by Garth Cilliers

Drug trafficking

A serious West African problem that will not go away

Drug Smuggling
Drug smuggling.JPG
The United Nations Office on Drugs and Crime (UNODC) has declared that transnational organised crime is one of the major threats to international, national and individual well-being and security. Drug trafficking, in particular, is one of these crime activities, generating enormous profits which can be used to finance all kinds of nefarious goings-on, including the destabilisation of states and regions. 

Johnnie Carson, United States Assistant Secretary of State for African Affairs, recently remarked that “West Africa is one of the most fragile regions of the world. Fifteen of its 17 countries have experienced coups, weak institutions, political instability, corruption and poverty to create an inviting climate for traffickers”.

This remark ties in with the finding in 2007 by the UNODC that West Africa had become the new transit point of choice for syndicates trafficking narcotics, especially cocaine, from South America into the lucrative European market.

Since this finding little has changed. In fact recent indicators suggest that West Africa is holding firmly on to this unwelcome status.

Even worse, more drugs, including opium and heroin from Afghanistan and Pakistan, are now being trafficked through the Middle East into East and West Africa to consumers elsewhere while methamphetamine is being produced in growing quantities across West Africa, mainly in Ghana and Nigeria.

Meanwhile Ukrainian, Dutch, Lebanese, Russian, Moroccan and local West African drug syndicates have joined their South American counterparts in using the West African drug route.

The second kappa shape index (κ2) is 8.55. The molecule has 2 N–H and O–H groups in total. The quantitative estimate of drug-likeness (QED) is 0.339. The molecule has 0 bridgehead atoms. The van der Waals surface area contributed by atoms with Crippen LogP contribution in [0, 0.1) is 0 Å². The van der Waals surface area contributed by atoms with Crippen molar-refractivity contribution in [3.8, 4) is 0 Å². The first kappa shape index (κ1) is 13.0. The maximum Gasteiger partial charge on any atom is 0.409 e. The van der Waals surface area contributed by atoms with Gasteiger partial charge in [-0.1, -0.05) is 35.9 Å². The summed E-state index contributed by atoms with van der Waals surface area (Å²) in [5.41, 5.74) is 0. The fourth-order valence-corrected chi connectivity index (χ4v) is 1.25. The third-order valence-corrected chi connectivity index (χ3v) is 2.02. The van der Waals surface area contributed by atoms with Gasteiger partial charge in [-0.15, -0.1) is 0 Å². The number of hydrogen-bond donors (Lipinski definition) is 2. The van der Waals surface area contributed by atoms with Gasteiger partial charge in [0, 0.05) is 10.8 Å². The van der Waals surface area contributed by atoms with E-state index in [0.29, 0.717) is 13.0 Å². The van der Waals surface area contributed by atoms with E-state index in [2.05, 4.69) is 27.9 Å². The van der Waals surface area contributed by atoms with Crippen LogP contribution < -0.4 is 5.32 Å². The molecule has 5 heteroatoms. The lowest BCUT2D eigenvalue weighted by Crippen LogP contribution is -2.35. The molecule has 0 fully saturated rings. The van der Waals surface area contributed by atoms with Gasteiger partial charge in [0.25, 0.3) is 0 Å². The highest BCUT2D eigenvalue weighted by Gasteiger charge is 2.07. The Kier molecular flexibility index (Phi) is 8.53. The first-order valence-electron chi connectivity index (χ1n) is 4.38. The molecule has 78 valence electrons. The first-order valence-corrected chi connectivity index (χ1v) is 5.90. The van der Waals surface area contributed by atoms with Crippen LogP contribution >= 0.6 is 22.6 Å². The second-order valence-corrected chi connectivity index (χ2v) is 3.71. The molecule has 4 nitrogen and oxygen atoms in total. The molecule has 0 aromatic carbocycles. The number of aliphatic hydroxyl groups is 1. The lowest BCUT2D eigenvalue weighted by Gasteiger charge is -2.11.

Until the UNODC lifted the lid, there was little to suggest that West Africa had become a popular drug trafficking route positioned so far from all the other existing smuggling routes.

With the international media turning to other more burning issues, interest and coverage of the West African drug dilemma waned until it was rekindled with recent observations that increased drug trafficking in West Africa is a direct result of the regional instability caused by the regime change in Libya.

Renewed attention

Recent news items have confirmed that drug trafficking is again on the increase in West Africa with Mali and Guinea-Bissau, already dubbed a narco state, featuring most prominently.

In the case of Mali, it is ascribed to the almost complete disintegration of responsible government and the activities of fundamentalist groups in the north of the country.

Until 2008 when Malian forces intercepted 750kg of cocaine, equivalent to 36% of the Malian military budget that year, drug syndicates had largely ignored the country mainly because it is landlocked and was considered to be politically too stable to exploit.

But a recent United Nations mission in the Sahel region reported that northern Mali has now become a dangerous crossroads of drugs, crime, terrorism and rebellion.